Perhaps abetted by the weight of this bedding, I am a thoroughly rocklike sleeper, something very closely akin to an archaeological specimen. I sometimes worry that if Gambier were ever to be disaster-stricken (tornado, apocalypse, fire), I might not get excavated for the ending. Why this worries me, I'm just now starting to ask myself; possibly it's because I (foolishly, I know) still don't believe that we don't all get to escape from disaster, despite the evidence of, well, all of human history. Fortunately, Gambier has a truly stellar disaster siren, the high quality of which we all get to appreciate anew when it gets tested at noon every Friday. I was halfway down the road to a noon lunch date last Friday when the siren screamed; in Gambier, one never has to wonder whether one's late for such a lunch.
So why on earth am I talking about all this, going in circles not unlike that siren, this morning? Because I woke up at 8 a.m., having gone to bed only a few hours earlier, and found myself unable to get back to sleep. I'll chalk some small part of this early rising up to the strange deformities my sleep undergoes every December; I can remember December days in Ithaca when I slept from 4:30 a.m. to 5:30 p.m., completely missing every inkling of light. I have not always handled the incursion of winter darkness so well; that's a topic for the solstice, my winter holiday of choice, so stay tuned. But this morning, I think I can attribute my strange, sleepy wakefulness in fairly equal measures to knowing that I have miles of work to go before I sleep again and, more pleasantly, to knowing that I came home last night from Columbus, through miles of mid-Ohio road, veritably floating on a cloud (as our favorite time-traveling magazine editor puts it). Funny how venturing forth at night, braving snow and breaching solitude, can make the cityscapes and landscapes through which one travels feel familiar and alien all at once, revealing them as places where one has been before but where no one has ever gone, where everything looks the way one remembers (or has heard it might be) and yet feels utterly ripe for exploration and epiphany.
(Always a postscript; I am, as that great epiphanist A.R. Ammons once said [of himself, not of me, let me add], a both/and person, not an either/or person, which means that I am a serial extra-thing-tosser-inner. Today's picture has nothing to do with anything, directly, but is a tribute both to the sun and to my mother's incredible generosity with her sewing machine. You're looking at the curtains my mother custom made for my study. This morning, the sun is strong enough, even as we creep up on the longest night of the year, that I can hear the drip of snowmelt, of fast thaw, outside the house. And that, in turn, means that today's picture has everything to do with everything.)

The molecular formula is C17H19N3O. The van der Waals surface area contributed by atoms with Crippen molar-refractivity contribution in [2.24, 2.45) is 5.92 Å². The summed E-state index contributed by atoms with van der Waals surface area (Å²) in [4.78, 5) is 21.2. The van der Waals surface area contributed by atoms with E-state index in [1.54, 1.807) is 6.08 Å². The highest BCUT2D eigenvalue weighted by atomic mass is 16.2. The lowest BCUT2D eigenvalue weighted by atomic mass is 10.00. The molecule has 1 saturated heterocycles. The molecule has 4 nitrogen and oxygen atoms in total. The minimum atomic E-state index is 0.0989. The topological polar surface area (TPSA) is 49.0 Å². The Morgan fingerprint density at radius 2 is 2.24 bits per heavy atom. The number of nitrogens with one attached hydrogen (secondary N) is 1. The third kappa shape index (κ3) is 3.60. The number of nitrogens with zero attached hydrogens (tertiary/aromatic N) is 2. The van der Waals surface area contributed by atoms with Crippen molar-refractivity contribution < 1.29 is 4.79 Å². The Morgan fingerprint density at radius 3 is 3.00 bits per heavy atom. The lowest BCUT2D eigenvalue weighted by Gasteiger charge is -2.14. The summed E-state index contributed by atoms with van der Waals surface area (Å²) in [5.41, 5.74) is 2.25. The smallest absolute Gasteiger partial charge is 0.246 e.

Before my very eyes, this blog seems to be turning into Postcards from Ohio. I don't know whether it will continue going that way; somehow, it seems safer and more interesting and more lasting for me to keep sending you snapshots of this place I inhabit--and of the places within this place that I try to stay vigilant against. But you never know what might change. (That's your narrative hook, by the way, in case you're missing it: the possibility of a twist, an eleventh-hour switch now that you're baited, the chance I might turn out to have Pete Postlethwaite as my driver and a knack for making stories out of bulletin boards.)
All of these thoughts are collecting around a single image: The resolution on this one is going to be pretty terrible, because it's a tiny fragment, heavily zoomed in upon, of a picture I took through a bug-bespattered windshield while driving my car south on I-71 on the fourth of July this year. (My parents were, rightfully, concerned when I showed up in Indiana a few hours later brandishing the picture; one is not supposed to take pictures, digital or otherwise, while moving at 70 mph. I know this. But part of the reason the original picture is so crappy is that I was actually watching the road while taking the picture. I pointed and shot; I got lucky all around.) If you look closely, or if you click on the picture and it opens up for you in another window, you'll see that the billboard at which I was trying to aim without looking reads "Hell is Real." Oh, wait, make that "HELL IS REAL." I know that some of you have heard this story before, but forgive me this trespass: it's going somewhere different this time. This billboard is one of a pair, and they live in a field about 30 minutes south of Columbus, in the long, open stretch of farmland between Columbus and Cincinnati. The second billboard reads, "Where would you spend eternity if you died today?" Northbound drivers are treated to the ten commandments, five on each billboard.
I have a pretty clear sense of where I'd spend eternity if hell is real: having to drive past those screaming billboards, on that open stretch of Ohio interstate, alone on a humid patriotic holiday, in a car with no air conditioning, forever. And the reeallly hellish part, to my mind? That the farmer who owns that field saw fit either to erect those billboards himself or to sell the space to whoever put them up, that they might chasten, shame, convert, or otherwise terrorize passersby. And that kind of self-righteousness creeps its coldness right under my ribcage and pokes around: a lean knife, a brass beak, an arid scimitar. And maybe the worst part is that I find myself wanting to strike back, wanting to get my own sharp object and to plunge, again and again, into this heart of darkness. (If you think I'm exaggerating, look at that picture again. The "H" in Hell is on fire, baby. This billboard means business.) During the last election season, lots of people in a nearby town posted ten commandments signs in their yards, presumably in solidarity with those maligned, misunderstood public officials in Alabama who were instructed to keep their church out of the state's buildings. Those lawn signs also chilled me. It's not that I don't think the ten commandments are good ideas; their basic principles seem mostly okay, to me. It's the self-righteousness that galls.